[Paul Armentano responds: Twenty-nine. Please see our summaries here: http://norml.org/legal/medical-marijuana-2.%5D

      • States Have Rights, too ! says:

        Enough with all of this truth and science talk, you’re only making general populous nervous !

    2. Ron Smith says:

      Regarding the prohibition of marijuana, I believe Senator Jeff Sessions gave us the answer during his confirmation hearing, yesterday! When asked if he would act against marijuana users, he replied that it is not the job of the Attorney General to decide what laws to enforce! It is the job of the Attorney General to enforce all of the laws of the land! He stated that it is the job of Congress to pass the laws they want enforced!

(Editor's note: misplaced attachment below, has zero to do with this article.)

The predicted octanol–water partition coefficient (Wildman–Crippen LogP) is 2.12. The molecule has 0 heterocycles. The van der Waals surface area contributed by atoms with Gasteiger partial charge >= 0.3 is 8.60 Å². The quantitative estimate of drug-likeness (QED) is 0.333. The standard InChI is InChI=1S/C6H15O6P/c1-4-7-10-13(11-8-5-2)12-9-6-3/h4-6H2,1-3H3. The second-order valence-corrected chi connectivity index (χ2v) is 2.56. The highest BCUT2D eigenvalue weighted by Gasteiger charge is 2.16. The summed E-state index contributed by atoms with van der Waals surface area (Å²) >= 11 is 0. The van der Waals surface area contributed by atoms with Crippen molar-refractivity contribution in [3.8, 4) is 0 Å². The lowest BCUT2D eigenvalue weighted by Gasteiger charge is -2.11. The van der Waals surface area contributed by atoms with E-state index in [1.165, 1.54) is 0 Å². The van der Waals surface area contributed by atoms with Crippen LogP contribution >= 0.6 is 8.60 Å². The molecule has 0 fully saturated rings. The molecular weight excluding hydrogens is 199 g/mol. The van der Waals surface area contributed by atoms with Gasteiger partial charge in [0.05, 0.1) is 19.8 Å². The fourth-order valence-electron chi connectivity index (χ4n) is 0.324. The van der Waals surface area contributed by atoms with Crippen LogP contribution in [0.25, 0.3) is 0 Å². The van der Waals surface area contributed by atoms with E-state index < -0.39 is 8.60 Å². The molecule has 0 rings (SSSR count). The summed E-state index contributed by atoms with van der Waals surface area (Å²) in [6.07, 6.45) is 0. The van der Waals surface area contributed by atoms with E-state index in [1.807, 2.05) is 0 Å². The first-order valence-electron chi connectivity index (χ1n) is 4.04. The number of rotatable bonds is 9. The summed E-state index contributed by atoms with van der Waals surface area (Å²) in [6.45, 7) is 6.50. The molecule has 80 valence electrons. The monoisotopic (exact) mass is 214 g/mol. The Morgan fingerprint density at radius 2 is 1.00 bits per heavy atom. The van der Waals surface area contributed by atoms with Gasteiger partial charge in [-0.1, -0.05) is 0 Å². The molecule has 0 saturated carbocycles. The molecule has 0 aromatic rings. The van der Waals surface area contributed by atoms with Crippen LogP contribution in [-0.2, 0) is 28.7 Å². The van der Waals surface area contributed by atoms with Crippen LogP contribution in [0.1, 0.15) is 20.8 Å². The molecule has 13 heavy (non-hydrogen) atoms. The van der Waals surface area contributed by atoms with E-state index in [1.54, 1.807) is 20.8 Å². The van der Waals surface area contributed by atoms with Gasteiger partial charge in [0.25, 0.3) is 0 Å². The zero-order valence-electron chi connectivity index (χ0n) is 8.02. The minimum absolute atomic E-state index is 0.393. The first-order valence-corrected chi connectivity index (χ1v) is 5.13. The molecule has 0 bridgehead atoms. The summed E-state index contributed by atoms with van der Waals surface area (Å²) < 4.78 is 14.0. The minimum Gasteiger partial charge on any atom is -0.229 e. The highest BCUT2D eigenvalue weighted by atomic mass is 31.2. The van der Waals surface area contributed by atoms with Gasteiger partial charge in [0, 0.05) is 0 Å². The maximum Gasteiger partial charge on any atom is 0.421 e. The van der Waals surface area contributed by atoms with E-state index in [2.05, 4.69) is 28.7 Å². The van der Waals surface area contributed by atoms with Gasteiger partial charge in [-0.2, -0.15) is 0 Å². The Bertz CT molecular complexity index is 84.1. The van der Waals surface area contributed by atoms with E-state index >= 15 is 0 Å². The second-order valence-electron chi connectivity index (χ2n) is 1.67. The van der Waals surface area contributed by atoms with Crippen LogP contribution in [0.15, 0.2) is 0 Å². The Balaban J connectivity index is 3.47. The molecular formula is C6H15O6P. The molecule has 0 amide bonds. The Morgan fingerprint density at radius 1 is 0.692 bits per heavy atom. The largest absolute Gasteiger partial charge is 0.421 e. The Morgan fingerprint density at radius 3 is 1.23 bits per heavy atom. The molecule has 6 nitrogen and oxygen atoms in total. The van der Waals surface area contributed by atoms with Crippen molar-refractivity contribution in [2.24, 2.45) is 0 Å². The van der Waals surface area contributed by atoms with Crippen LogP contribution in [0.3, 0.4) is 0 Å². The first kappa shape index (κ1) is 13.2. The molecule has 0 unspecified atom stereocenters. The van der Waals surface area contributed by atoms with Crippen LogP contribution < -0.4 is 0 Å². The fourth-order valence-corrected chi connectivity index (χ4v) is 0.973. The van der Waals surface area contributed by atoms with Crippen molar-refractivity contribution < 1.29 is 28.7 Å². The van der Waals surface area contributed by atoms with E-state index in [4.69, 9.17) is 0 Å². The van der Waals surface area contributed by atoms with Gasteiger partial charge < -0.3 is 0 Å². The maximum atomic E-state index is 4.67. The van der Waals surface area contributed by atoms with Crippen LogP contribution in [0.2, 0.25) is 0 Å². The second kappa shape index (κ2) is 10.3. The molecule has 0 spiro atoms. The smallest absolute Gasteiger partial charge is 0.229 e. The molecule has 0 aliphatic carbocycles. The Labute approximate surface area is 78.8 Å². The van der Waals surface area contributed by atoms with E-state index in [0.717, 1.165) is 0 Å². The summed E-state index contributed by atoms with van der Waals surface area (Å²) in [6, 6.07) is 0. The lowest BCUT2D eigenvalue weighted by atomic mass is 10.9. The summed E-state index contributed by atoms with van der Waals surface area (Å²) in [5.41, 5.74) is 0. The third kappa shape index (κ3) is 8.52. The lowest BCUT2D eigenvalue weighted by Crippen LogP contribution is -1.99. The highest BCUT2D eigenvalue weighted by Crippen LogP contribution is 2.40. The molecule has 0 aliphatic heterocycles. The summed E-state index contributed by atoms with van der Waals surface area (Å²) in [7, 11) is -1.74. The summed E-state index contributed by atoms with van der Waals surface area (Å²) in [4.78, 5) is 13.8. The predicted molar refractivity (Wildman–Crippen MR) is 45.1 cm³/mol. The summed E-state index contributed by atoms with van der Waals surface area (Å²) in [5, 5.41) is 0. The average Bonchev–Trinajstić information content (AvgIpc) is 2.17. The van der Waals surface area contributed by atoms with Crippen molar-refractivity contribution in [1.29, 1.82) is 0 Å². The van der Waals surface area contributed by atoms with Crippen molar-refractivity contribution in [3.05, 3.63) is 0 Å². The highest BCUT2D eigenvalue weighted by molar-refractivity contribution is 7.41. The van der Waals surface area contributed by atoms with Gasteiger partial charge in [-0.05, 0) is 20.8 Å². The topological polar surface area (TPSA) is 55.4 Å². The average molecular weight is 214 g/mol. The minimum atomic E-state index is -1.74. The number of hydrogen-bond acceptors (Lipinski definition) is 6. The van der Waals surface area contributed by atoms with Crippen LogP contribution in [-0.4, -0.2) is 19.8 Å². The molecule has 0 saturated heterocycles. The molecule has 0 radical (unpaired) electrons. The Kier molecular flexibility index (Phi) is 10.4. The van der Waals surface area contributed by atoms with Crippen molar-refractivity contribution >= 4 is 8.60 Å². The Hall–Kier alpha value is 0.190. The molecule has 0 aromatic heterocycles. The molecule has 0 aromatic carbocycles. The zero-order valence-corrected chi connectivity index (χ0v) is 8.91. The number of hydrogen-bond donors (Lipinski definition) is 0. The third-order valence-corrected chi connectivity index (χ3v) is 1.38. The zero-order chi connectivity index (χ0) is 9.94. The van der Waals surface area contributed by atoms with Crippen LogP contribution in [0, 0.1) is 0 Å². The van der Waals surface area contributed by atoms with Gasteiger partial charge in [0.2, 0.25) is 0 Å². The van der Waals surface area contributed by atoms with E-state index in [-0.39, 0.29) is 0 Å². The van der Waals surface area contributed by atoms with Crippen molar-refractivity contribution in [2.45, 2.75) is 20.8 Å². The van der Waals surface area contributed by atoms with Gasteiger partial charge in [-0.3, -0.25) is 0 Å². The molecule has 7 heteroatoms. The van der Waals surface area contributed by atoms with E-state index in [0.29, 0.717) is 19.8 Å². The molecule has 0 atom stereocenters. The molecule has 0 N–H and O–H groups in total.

So, the answer is clear . . . The law of prohibition against marijuana needs to be repealed!
      What I am asking from you, is to to introduce legislation to repeal this crime against humanity!
      It is clear that we cannot depend on the DEA to do the right thing! So, it seems that we need Congress to do it!
      More than half of the States in America, including the Great State of Nevada, have passed laws to enable their constituents to access marijuana! It seems that this might not be such a remote thought to believe the law can be changed!
      This is the only way to get it done! This is the way prohibition against alcohol was accomplished! It cannot happen without you!